Essentially the DJ set and the live show are two different things. For one thing, the DJ set does not necessarily revolves around K&S tracks only, while for the live band that is of main importance. Both also have totally different flows and contexts. But ideas do spring up from both situations, for example, through tracks by other artists we play out as DJ’s (or trying out things), or from the creative input of band members, who also regularly drop by to record in our studio when we need a specific sound only a particular instrumentalist can provide.
The anniversary will be celebrated with a special compilation album called Twenty, which will be released on June 16 by Jalapeno Records. What should we know about this twenty-song release? On what basis did you select the compositions included on that record?
Owww, a difficult one. We had to kill quite a few darlings tbh, also because we wanted to limit the number of songs to, well, 20. haha.. But the idea was to provide an accessible sample-card of what we have done during all those years. Tracks that really stood out for us, but also for the public. But I can imagine though that we could come up with at least two more, different, compilation albums that would also work. Maybe we ought to!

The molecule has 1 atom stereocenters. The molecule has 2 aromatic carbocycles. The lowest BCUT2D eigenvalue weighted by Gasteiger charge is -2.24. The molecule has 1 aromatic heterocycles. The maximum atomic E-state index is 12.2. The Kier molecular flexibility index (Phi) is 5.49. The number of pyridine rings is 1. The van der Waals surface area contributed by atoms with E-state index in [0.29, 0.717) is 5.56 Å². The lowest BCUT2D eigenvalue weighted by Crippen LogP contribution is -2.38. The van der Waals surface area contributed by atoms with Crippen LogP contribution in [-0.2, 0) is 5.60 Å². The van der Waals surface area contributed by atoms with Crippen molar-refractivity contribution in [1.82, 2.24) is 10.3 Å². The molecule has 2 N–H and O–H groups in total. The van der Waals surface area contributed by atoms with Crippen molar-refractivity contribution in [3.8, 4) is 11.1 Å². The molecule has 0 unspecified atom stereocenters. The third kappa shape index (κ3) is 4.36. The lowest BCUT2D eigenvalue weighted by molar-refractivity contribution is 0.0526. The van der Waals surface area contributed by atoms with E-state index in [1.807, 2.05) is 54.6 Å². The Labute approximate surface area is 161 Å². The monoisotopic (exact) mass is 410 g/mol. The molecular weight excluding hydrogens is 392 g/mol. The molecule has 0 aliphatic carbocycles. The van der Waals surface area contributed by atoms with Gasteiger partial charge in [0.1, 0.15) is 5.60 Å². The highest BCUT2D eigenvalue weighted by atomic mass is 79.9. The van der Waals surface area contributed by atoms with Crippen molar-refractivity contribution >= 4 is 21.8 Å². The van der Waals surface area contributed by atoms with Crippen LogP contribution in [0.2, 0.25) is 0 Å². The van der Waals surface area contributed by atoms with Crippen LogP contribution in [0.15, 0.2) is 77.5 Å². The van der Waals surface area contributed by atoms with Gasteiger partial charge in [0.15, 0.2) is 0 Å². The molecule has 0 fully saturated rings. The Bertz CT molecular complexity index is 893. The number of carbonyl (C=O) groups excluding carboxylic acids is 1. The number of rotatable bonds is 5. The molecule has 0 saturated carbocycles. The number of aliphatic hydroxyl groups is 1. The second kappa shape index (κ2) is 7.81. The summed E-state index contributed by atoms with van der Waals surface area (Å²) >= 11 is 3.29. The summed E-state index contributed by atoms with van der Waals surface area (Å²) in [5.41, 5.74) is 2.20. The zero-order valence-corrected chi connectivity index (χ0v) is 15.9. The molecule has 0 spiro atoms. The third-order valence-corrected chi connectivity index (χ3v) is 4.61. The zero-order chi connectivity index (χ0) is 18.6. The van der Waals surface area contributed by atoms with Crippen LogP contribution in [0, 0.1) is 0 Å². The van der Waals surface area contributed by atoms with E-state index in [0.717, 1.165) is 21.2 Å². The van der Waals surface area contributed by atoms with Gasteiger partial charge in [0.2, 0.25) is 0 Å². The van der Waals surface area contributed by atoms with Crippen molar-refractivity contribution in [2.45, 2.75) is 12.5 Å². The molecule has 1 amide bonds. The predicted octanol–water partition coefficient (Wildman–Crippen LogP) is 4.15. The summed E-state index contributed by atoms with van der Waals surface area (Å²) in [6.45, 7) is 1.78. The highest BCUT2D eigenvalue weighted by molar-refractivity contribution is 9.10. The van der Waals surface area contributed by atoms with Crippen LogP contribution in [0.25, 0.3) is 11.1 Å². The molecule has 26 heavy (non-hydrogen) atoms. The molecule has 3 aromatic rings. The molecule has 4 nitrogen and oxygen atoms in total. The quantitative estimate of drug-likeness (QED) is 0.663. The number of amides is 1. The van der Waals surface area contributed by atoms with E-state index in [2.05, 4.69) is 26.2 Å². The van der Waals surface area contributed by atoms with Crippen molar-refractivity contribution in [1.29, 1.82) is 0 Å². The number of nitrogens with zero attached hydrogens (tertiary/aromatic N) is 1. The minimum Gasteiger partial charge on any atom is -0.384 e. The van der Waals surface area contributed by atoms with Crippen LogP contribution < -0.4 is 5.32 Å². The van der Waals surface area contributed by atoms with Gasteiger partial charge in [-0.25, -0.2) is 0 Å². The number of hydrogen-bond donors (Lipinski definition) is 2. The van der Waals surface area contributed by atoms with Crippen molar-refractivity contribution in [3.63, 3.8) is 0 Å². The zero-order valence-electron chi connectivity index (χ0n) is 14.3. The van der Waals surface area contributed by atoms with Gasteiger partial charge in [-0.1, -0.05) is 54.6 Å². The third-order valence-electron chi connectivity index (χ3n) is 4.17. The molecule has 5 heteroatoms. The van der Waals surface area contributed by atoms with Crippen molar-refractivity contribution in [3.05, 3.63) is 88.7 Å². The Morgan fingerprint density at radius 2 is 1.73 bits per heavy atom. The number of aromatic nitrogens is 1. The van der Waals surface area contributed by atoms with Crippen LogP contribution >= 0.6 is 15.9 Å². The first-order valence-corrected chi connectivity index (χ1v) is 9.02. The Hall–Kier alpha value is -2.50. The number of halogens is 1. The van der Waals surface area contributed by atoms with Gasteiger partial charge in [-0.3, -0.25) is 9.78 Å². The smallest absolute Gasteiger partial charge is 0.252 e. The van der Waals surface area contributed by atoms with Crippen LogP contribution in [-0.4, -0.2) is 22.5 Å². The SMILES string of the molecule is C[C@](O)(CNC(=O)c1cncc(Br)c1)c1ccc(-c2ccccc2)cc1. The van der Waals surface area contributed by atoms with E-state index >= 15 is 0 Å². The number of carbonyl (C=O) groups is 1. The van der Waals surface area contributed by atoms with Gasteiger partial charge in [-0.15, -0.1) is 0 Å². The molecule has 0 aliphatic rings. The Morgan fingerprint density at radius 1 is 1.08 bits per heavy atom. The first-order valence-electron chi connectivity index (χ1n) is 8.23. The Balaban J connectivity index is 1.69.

You will be playing in Hungary again soon as one of the main musical events of VéNégy Festival. Did you come with a DJ set or a live band now? What can the audience expect this time?
We’re doing the full band live show, with 6 people on stage, ready to rock! The crowd can expect a roller coaster ride mix of pop, disco, and house, but also more driving, raw electronic tracks, and with lots of dynamics within the set.
Have you ever been to a similar festival featuring music, theater and new circus productions at the same time?
Not sure about the circus part, but it’s definitely not the first time we have performed at these kinds of festivals. The Joshua Tree Music Festival in the US and Lowlands in Holland immediately spring to mind, which had a similar approach. The latter has for example also movies showing and even science lectures! We obviously like the diversity of programming involved; it really makes it different and more enjoyable than your usual festival me thinks!
You have performed concerts in Hungary many times – do you have any especially lasting memories from previous visits?
I think Hungary is actually the most visited country outside of Holland since our inception. The first time on Sziget was particularly memorable, I think it was 2005 or 6 and it was the last live gig of the festival, and in a closed, round tent, fully filled up with as many people as possible, who wanted to go at it just one more time. It was a super-energetic rock n roll sweaty mess anarchy! If I remember correctly our drummer at the time fainted afterwards, or at least needed an hour to come back to his normal self. One of the most amazing shows I’ve ever done and one for the list of classic K&S gigs for sure.